Friends—in addition to not being at all recovered from Lollapalooza, I’m majorly hurting for content. Unless you really want to read all about my work, or about the Mormon historiography paper that is currently occupying every brain cell not wrapped up in work, I don’t got much for you. So here’s a guest-post from my buddy G, who has volunteered for something very cool and is willing to share his (unedited) reaction to the whole thing here on EJ Takes Life.
Hello, there, I am EJ's friend, G. On the advice of two friends, including EJ, I signed up for the Washington Post's "Datelab." Datelab is the Post Magazine's foray into the world of dating, setting up two perfect strangers on a blind date (usually matching them by thoroughly superficial criteria), and then interviewing them the next day and the next week, and publishing the post-mortem reports. Few of these dates end as unmitigated successes, but I have seen few disasters so far. With just a little push, I signed up.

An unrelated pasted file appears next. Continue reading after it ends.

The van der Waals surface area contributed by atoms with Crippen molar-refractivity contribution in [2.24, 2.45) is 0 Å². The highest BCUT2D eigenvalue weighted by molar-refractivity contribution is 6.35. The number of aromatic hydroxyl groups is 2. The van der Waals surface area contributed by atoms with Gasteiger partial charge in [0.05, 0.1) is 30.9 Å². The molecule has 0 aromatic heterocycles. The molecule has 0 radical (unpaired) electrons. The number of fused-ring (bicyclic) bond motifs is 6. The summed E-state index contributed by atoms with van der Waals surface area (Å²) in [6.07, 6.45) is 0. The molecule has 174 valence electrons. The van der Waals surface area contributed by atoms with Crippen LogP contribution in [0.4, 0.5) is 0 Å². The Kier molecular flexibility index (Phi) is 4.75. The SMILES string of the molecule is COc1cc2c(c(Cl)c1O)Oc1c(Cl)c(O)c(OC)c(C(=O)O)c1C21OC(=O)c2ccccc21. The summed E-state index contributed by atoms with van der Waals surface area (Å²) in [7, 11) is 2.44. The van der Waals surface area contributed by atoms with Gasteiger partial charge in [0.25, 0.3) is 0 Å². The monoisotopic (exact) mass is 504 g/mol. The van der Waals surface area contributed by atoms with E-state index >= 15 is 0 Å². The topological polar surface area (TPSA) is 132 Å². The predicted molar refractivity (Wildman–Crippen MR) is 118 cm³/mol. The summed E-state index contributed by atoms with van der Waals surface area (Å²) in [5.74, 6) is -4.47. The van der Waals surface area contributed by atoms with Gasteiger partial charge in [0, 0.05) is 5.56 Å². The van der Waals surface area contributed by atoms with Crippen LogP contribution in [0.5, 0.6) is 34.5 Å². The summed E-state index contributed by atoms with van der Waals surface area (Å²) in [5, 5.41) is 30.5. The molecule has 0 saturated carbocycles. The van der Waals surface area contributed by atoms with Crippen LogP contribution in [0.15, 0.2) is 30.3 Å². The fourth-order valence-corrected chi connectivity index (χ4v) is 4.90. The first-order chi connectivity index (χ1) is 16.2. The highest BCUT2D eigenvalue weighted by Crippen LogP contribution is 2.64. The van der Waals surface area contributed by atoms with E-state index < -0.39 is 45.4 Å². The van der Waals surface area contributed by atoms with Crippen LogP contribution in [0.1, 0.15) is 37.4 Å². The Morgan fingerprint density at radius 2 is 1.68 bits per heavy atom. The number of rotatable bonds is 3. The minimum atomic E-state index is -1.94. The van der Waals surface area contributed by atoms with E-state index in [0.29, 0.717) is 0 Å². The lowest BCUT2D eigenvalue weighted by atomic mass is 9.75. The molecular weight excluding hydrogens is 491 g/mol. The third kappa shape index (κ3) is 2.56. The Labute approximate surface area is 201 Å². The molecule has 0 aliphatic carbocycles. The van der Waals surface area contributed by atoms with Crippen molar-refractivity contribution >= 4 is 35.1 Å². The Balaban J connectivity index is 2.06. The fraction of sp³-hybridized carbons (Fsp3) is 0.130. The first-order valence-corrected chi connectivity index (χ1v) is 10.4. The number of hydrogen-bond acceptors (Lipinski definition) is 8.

The questionnaire contained some of the normal questions (What do you do on the weekends? Are you an axe murderer?), as well as some questions for which I was unable to supply any remarkably clever answers. They seem to cherry pick which questions get published along with the couples every week, so I just hope that creative editing doesn't make me look like a total buffoon. My date is tonight at a restaurant with good reviews and an interesting menu in Bethesda, so we will see how it goes tonight. Having just exited a multi-month relationship, I haven't been single or been on a first date since January, so worst case scenario would be I get a free meal and a story out of this... unless my date says awful things about me that then get published in the Post.
I probably should have thought this through a little better.
Readers—any last-minute advice for G? Don’t forget to tune in tomorrow to get G’s report of the meal, the girl, and how it feels to converse with someone knowing she’ll be giving a reporter a ranking of your dating skills.